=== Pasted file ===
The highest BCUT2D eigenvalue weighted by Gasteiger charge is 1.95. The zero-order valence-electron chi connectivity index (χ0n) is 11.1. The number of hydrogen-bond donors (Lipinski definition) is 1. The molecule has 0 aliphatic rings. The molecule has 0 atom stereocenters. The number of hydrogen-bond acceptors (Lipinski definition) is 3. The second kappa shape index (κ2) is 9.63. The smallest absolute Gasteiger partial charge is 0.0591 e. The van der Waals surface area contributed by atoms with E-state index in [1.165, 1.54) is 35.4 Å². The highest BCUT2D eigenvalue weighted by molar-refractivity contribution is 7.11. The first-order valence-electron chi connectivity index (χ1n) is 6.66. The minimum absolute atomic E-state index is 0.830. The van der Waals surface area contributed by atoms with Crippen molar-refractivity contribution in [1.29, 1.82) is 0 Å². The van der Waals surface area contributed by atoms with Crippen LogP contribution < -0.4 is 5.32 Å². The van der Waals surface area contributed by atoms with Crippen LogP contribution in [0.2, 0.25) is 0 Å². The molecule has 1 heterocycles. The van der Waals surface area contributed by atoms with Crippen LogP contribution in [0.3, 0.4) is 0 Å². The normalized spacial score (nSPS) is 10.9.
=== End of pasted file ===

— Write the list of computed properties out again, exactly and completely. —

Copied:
The highest BCUT2D eigenvalue weighted by Gasteiger charge is 1.95. The zero-order valence-electron chi connectivity index (χ0n) is 11.1. The number of hydrogen-bond donors (Lipinski definition) is 1. The molecule has 0 aliphatic rings. The molecule has 0 atom stereocenters. The number of hydrogen-bond acceptors (Lipinski definition) is 3. The second kappa shape index (κ2) is 9.63. The smallest absolute Gasteiger partial charge is 0.0591 e. The van der Waals surface area contributed by atoms with E-state index in [1.165, 1.54) is 35.4 Å². The highest BCUT2D eigenvalue weighted by molar-refractivity contribution is 7.11. The first-order valence-electron chi connectivity index (χ1n) is 6.66. The minimum absolute atomic E-state index is 0.830. The van der Waals surface area contributed by atoms with Crippen molar-refractivity contribution in [1.29, 1.82) is 0 Å². The van der Waals surface area contributed by atoms with Crippen LogP contribution < -0.4 is 5.32 Å². The van der Waals surface area contributed by atoms with Crippen LogP contribution in [0.2, 0.25) is 0 Å². The molecule has 1 heterocycles. The van der Waals surface area contributed by atoms with Crippen LogP contribution in [0.3, 0.4) is 0 Å². The normalized spacial score (nSPS) is 10.9.